My wife's museum highlight was Mrs. Delaney's flowers. My wife had read a book about Mrs. Delaney, a 19th century spinster who developed a unique method of making flowers from painted paper cut outs. Just getting to see them is an experience in itself. They weren't on my app or on any directory or literature. You have to go to the little known and hard to find (since no one seemed to know where it was) study room on the top floor. You sign in, dump all your belongings into a locker, wash your hands and get a once over that exceeds TSA on their worse day. You are then led to a wood-lined study room right out of a Dickens novel where very seriously looking research types pour over various very serious looking ancient documents. After being shown where to sit, you fill out a slip and wait until someone returns with a book, and pair of gloves that you must wear and a long list of instructions about what to do and what not to do (don't lean over the book). You are also told that there are 12 books of flowers, but sorry, you only get to see one per visit. I doubt that the Dead Sea Scrolls receive such care. Anyway, my wife loved the flowers.

Since we had an early flight the next day, we booked a room next to Gatwick. We took an evening train from Blackfriars station, which is fairly small with no amenities in a fairly barren area. After much searching, we bought some crappy sandwiches at the one small Tedesco market in the area. We arrived at the south terminal train station and took the bus to the Premier hotel, which we had booked at a somewhat astounding 49 pounds, at the north terminal. The hotel is brand new and the rooms were clean and neat but very small and minimal. It was fine for its purpose. Best of all, it was literally across the street from the north terminal, a 5 minute walk.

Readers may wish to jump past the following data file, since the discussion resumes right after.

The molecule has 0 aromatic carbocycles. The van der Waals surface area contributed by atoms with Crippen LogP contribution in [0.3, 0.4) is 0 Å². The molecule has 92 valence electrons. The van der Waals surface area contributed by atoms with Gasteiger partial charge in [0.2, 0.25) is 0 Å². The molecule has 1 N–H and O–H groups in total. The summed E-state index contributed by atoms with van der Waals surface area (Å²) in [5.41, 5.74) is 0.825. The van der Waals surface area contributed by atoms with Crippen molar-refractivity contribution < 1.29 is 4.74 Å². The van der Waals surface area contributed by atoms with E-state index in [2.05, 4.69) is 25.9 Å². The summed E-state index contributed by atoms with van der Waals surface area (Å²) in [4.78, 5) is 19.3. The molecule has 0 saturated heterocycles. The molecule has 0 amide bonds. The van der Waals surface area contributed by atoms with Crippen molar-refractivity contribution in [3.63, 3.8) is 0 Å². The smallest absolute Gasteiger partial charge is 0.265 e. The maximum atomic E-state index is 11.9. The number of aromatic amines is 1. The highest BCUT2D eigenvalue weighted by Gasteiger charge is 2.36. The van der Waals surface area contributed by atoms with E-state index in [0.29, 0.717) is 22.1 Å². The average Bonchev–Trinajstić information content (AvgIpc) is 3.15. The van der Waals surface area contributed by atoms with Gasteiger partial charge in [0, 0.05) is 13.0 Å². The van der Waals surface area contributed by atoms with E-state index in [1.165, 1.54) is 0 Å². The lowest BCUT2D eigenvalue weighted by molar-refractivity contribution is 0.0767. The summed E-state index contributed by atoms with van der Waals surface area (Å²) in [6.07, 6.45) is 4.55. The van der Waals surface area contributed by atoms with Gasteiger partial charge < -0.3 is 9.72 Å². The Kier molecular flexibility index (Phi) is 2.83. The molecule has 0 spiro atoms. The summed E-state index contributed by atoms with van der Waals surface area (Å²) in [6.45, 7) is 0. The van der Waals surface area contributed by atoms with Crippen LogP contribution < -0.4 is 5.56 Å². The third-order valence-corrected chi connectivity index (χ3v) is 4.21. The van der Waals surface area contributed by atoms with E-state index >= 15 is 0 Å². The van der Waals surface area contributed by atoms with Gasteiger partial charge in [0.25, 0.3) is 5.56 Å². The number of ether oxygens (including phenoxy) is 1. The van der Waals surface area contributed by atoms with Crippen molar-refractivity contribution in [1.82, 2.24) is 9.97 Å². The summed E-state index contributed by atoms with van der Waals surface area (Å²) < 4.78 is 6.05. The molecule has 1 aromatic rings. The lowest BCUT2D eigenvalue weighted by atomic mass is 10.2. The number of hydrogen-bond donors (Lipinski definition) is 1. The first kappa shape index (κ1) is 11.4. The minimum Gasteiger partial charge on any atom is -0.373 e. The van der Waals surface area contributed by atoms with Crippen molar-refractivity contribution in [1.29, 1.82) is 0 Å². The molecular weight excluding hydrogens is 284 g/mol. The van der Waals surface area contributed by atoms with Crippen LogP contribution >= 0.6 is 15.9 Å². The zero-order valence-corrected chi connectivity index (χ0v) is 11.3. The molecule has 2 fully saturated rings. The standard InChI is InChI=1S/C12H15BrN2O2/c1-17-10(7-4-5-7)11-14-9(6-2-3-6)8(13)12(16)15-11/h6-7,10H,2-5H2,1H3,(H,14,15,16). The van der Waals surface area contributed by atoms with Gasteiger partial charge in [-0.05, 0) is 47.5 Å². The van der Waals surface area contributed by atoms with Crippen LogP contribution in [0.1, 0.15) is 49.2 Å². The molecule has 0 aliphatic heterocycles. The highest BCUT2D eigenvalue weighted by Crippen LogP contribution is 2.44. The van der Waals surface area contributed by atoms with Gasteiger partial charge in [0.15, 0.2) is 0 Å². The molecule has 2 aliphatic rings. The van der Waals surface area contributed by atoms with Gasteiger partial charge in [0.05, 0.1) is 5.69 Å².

Summary

There are many reasons that we like London. It's a trip to the mothership for any Anglo. I have no British ancestry, but my cultural DNA immediate recognizes home: this is who we are and where we've come from. We also like it because it is easy. Everyone speaks English, sort of. It is easy to find your way around. It is easy to order at restaurants. It is easy to ask directions. It is also very friendly and well-mannered. People on the tube give up their seat for you, not grudgingly, but with a smile. The trip back to Gatwick was a microcosm of why we like London. We boarded the train, my wife got a seat but I had to stand. As we left the station, a man in his late 20's happily offered me his seat next to my wife. He had to stand the entire 45 minute trip. This is one of the big reasons that we like London. In a word, it's civilized. And the civilization is ours.
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Old Jul 15th, 2013, 06:16 PM
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Why has no one commented on what is a truly entertaining trip report? I have been to many of the places you mention, with the unique exception of Mrs. Delaney's flowers. And although we were in London less than a month ago I am homesick for my favorite city after reading your descriptive narrative.

Thank you.
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Old Jul 15th, 2013, 07:01 PM
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POPOV, what a great detailed report! Loved what you said, “There are many reasons that we like London. It's a trip to the mothership for any Anglo. I have no British ancestry, but my cultural DNA immediate recognizes home: this is who we are and where we've come from.”

You put it very well. “Mothership” is an excellent metaphor. I grew up in an Irish Catholic family in Boston where my mother still talked about how Cromwell drove the Irish to the sea – “To hell or Connaught!” He died in 1658. When the British saw their empire fade, especially after WWII, they passed the torch on to America with grace, at least according to how Winston Churchill explained it.

The English language is perhaps the greatest gift they gave the world. Amen